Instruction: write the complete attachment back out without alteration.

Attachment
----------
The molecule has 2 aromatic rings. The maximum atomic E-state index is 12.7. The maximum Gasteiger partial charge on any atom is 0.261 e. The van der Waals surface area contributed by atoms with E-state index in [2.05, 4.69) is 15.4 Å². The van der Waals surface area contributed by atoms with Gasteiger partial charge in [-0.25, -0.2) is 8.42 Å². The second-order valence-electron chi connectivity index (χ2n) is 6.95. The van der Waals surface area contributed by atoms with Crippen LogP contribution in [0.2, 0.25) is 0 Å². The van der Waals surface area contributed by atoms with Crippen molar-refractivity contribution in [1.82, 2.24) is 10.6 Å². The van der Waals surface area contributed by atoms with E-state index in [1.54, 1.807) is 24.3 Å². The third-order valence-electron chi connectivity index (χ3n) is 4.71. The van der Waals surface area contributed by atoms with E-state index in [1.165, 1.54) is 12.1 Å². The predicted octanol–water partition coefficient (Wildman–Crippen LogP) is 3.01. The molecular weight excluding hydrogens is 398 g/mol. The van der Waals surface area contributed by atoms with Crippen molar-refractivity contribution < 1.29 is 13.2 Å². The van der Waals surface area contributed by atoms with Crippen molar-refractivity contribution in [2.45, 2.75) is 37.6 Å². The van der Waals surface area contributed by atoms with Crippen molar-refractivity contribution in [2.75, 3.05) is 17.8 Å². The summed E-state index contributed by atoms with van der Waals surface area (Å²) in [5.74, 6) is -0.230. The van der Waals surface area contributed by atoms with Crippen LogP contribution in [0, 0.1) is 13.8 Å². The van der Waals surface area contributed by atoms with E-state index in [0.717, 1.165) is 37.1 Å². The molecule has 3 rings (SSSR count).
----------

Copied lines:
The molecule has 2 aromatic rings. The maximum atomic E-state index is 12.7. The maximum Gasteiger partial charge on any atom is 0.261 e. The van der Waals surface area contributed by atoms with E-state index in [2.05, 4.69) is 15.4 Å². The van der Waals surface area contributed by atoms with Gasteiger partial charge in [-0.25, -0.2) is 8.42 Å². The second-order valence-electron chi connectivity index (χ2n) is 6.95. The van der Waals surface area contributed by atoms with Crippen LogP contribution in [0.2, 0.25) is 0 Å². The van der Waals surface area contributed by atoms with Crippen molar-refractivity contribution in [1.82, 2.24) is 10.6 Å². The van der Waals surface area contributed by atoms with E-state index in [1.54, 1.807) is 24.3 Å². The third-order valence-electron chi connectivity index (χ3n) is 4.71. The van der Waals surface area contributed by atoms with E-state index in [1.165, 1.54) is 12.1 Å². The predicted octanol–water partition coefficient (Wildman–Crippen LogP) is 3.01. The molecular weight excluding hydrogens is 398 g/mol. The van der Waals surface area contributed by atoms with Crippen molar-refractivity contribution < 1.29 is 13.2 Å². The van der Waals surface area contributed by atoms with Crippen molar-refractivity contribution in [2.45, 2.75) is 37.6 Å². The van der Waals surface area contributed by atoms with Crippen molar-refractivity contribution in [2.75, 3.05) is 17.8 Å². The summed E-state index contributed by atoms with van der Waals surface area (Å²) in [5.74, 6) is -0.230. The van der Waals surface area contributed by atoms with Crippen LogP contribution in [0, 0.1) is 13.8 Å². The van der Waals surface area contributed by atoms with E-state index in [0.717, 1.165) is 37.1 Å². The molecule has 3 rings (SSSR count).